Is there really a maze of steam tunnels beneath the University of Chicago?

[flickr]photo:3495729961[/flickr]

U. of C. steam plant – photo by Eric Allix Rogers

[This piece originally ran in Time Out Chicago.]

Q: I heard there’s a maze of tunnels that leads from the University of Chicago’s steam plant under the Midway to many of the campus’ spooky Gothic masterpieces. Can I take my sweetie down there to get steamy?

A: Sorry, the golden age of steam-tunnel spelunking is over. These passageways, which can reach 120 degrees Fahrenheit, are used to maintain pipes that transport heat from the steam plant at 6101 South Blackstone Avenue to a number of the university’s older buildings, says U. of C. spokesman Bill Harms. In the April ’99 issue of The University of Chicago Magazine, plant assistant manager Mike DeSoto reported finding beer bottles and graffiti in the tunnels and that it was common to catch students exploring the labyrinth in the dead of night.

U. of C. alum Russell Mast, a former student-government vice president, recalls sneaking into the tunnels in ’91 via a grate by the Divinity School (1025 E 58th St). “We crept drunkenly through the hot darkness for a long time, until we saw some light from above,” says Mast. “We figured we must have gone a mile but we came up in the tennis courts, only a block and a half away.” Steam plant manager Dan Carey says the entrances were secured with locked gates a few years ago, so you’ll have to save your make-out session for the sauna.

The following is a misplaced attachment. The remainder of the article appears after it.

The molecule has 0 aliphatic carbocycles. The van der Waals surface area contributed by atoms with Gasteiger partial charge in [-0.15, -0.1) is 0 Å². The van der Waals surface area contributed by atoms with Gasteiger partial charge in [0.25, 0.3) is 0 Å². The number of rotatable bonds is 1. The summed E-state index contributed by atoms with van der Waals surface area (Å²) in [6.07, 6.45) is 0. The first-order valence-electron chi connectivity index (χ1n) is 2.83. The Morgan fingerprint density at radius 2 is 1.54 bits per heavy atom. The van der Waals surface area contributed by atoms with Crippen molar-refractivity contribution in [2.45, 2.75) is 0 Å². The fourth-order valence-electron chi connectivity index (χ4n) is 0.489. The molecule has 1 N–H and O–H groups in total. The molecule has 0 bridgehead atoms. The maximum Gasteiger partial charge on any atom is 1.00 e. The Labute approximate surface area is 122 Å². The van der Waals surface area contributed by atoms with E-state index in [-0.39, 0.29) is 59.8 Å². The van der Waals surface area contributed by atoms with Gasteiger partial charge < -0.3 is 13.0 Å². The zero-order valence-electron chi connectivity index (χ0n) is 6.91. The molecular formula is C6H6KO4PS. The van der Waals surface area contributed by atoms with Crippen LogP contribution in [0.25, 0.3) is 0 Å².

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John Greenfield

John has lived in Chicago since 1989 and has worked a number of bicycle jobs, from messenger to mechanic to managing the Chicago Department of Transportation's bicycle parking program, arranging the installation of over 3,700 bike racks. He writes regularly for Time Out Chicago, Newcity, Momentum and Urban Velo magazines and works at Boulevard Bikes in Logan Square.

6 thoughts on “Is there really a maze of steam tunnels beneath the University of Chicago?”

  1. I remember a steam tunnel voyage when I was an undergrad. Had the same sense of travelling for miles only to discover it was a few hundred feet. Way too hot to score down there. I can attest to scoring in the Regenstein stacks.

  2. John, are you familiar with the tunnel system at Disney parks? They’re used to ferry around materials and “cast members” (staff) use them to get to their staging areas without having to pass through the park. 

    http://en.wikipedia.org/wiki/Utilidor#Utilidors_at_Walt_Disney_World
    “According to modern legend, Walt Disney was bothered by the sight of a cowboy walking through Disneyland’s Tomorrowland enroute to his post in Frontierland.[1] He felt that such a sight was jarring, and detracted from the guest experience. When the Florida park was being planned, engineers designed utilidors to keep park operations out of guests’ sight.”

    Does University of Chicago or any other school use tunnels for transporting people or things like Disney?

  3. IIT has transportation tunnels similar to the Loop’s Pedway. They connect most of the buildings there, but, at least when I attended classes there ten years ago, more and more of them were being locked to the public, for safety and anti-vandalism reasons. Of course, that just made cutting the chains and sneaking in at night alluringly verboten.

  4. Back in my caving days, (1970s thru 1980s) , we had a core of club members who were students or employees at U of C. The student bookstore used to sell t-shirts with a map of the steam tunnel system on the front.

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